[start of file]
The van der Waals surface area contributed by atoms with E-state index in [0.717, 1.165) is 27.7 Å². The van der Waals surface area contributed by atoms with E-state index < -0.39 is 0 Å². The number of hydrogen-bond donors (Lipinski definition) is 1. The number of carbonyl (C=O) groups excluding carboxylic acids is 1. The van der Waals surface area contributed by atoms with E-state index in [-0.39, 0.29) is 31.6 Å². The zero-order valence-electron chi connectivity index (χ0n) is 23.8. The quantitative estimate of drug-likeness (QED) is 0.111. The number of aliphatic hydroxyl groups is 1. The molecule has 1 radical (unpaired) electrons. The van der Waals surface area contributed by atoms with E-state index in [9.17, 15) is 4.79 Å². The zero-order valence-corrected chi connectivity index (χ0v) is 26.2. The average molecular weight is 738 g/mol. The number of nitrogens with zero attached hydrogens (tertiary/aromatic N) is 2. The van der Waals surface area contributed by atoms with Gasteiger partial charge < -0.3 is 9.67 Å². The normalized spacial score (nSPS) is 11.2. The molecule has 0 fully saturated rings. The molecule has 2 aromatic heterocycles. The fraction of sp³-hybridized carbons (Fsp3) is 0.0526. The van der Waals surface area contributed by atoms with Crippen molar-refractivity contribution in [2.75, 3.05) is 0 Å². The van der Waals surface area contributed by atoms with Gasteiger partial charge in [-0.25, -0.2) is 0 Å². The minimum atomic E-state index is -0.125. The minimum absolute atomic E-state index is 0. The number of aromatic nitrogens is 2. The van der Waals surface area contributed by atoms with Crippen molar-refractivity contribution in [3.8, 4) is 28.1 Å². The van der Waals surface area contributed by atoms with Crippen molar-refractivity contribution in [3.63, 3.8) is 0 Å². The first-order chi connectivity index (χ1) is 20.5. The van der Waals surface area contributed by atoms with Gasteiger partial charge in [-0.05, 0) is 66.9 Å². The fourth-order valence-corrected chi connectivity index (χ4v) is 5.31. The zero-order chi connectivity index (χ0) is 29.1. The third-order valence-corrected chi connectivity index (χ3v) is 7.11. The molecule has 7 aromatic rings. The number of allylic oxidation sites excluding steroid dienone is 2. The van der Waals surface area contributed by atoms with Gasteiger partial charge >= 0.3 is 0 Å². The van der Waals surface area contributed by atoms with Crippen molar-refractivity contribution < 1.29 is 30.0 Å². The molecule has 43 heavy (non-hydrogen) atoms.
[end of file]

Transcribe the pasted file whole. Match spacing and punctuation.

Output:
The van der Waals surface area contributed by atoms with E-state index in [0.717, 1.165) is 27.7 Å². The van der Waals surface area contributed by atoms with E-state index < -0.39 is 0 Å². The number of hydrogen-bond donors (Lipinski definition) is 1. The number of carbonyl (C=O) groups excluding carboxylic acids is 1. The van der Waals surface area contributed by atoms with E-state index in [-0.39, 0.29) is 31.6 Å². The zero-order valence-electron chi connectivity index (χ0n) is 23.8. The quantitative estimate of drug-likeness (QED) is 0.111. The number of aliphatic hydroxyl groups is 1. The molecule has 1 radical (unpaired) electrons. The van der Waals surface area contributed by atoms with E-state index in [9.17, 15) is 4.79 Å². The zero-order valence-corrected chi connectivity index (χ0v) is 26.2. The average molecular weight is 738 g/mol. The number of nitrogens with zero attached hydrogens (tertiary/aromatic N) is 2. The van der Waals surface area contributed by atoms with Gasteiger partial charge < -0.3 is 9.67 Å². The normalized spacial score (nSPS) is 11.2. The molecule has 0 fully saturated rings. The molecule has 2 aromatic heterocycles. The fraction of sp³-hybridized carbons (Fsp3) is 0.0526. The van der Waals surface area contributed by atoms with Crippen molar-refractivity contribution in [2.75, 3.05) is 0 Å². The van der Waals surface area contributed by atoms with Gasteiger partial charge in [-0.25, -0.2) is 0 Å². The minimum atomic E-state index is -0.125. The minimum absolute atomic E-state index is 0. The number of aromatic nitrogens is 2. The van der Waals surface area contributed by atoms with Crippen molar-refractivity contribution in [3.8, 4) is 28.1 Å². The van der Waals surface area contributed by atoms with Crippen molar-refractivity contribution in [3.63, 3.8) is 0 Å². The first-order chi connectivity index (χ1) is 20.5. The van der Waals surface area contributed by atoms with Gasteiger partial charge in [-0.05, 0) is 66.9 Å². The fourth-order valence-corrected chi connectivity index (χ4v) is 5.31. The zero-order chi connectivity index (χ0) is 29.1. The third-order valence-corrected chi connectivity index (χ3v) is 7.11. The molecule has 7 aromatic rings. The number of allylic oxidation sites excluding steroid dienone is 2. The van der Waals surface area contributed by atoms with Gasteiger partial charge >= 0.3 is 0 Å². The van der Waals surface area contributed by atoms with Crippen molar-refractivity contribution < 1.29 is 30.0 Å². The molecule has 43 heavy (non-hydrogen) atoms.